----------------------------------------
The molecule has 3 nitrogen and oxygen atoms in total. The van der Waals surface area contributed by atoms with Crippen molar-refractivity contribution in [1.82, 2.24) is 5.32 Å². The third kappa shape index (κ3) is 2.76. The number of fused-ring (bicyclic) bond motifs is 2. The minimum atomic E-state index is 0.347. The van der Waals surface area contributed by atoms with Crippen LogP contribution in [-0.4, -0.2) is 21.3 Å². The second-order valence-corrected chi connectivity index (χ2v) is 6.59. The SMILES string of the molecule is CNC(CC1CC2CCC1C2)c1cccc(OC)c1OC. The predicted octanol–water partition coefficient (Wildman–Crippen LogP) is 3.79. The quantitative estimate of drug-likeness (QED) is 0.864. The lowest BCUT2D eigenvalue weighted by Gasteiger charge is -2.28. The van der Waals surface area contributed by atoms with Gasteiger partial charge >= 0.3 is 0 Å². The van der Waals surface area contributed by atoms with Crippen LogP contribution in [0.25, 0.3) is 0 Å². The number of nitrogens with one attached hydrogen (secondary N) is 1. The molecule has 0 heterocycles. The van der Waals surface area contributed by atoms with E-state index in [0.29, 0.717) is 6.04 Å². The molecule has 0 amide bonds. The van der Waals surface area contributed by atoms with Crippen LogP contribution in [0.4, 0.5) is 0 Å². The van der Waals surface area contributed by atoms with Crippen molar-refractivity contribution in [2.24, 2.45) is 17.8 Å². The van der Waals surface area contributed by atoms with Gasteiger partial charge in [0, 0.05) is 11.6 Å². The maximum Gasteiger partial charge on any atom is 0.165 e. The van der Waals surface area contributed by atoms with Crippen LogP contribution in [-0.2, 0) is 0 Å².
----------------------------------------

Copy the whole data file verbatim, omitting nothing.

The molecule has 3 nitrogen and oxygen atoms in total. The van der Waals surface area contributed by atoms with Crippen molar-refractivity contribution in [1.82, 2.24) is 5.32 Å². The third kappa shape index (κ3) is 2.76. The number of fused-ring (bicyclic) bond motifs is 2. The minimum atomic E-state index is 0.347. The van der Waals surface area contributed by atoms with Crippen LogP contribution in [-0.4, -0.2) is 21.3 Å². The second-order valence-corrected chi connectivity index (χ2v) is 6.59. The SMILES string of the molecule is CNC(CC1CC2CCC1C2)c1cccc(OC)c1OC. The predicted octanol–water partition coefficient (Wildman–Crippen LogP) is 3.79. The quantitative estimate of drug-likeness (QED) is 0.864. The lowest BCUT2D eigenvalue weighted by Gasteiger charge is -2.28. The van der Waals surface area contributed by atoms with Gasteiger partial charge >= 0.3 is 0 Å². The van der Waals surface area contributed by atoms with Crippen LogP contribution in [0.25, 0.3) is 0 Å². The number of nitrogens with one attached hydrogen (secondary N) is 1. The molecule has 0 heterocycles. The van der Waals surface area contributed by atoms with E-state index in [0.29, 0.717) is 6.04 Å². The molecule has 0 amide bonds. The van der Waals surface area contributed by atoms with Crippen LogP contribution in [0.4, 0.5) is 0 Å². The van der Waals surface area contributed by atoms with Crippen molar-refractivity contribution in [2.24, 2.45) is 17.8 Å². The van der Waals surface area contributed by atoms with Gasteiger partial charge in [0, 0.05) is 11.6 Å². The maximum Gasteiger partial charge on any atom is 0.165 e. The van der Waals surface area contributed by atoms with Crippen LogP contribution in [-0.2, 0) is 0 Å².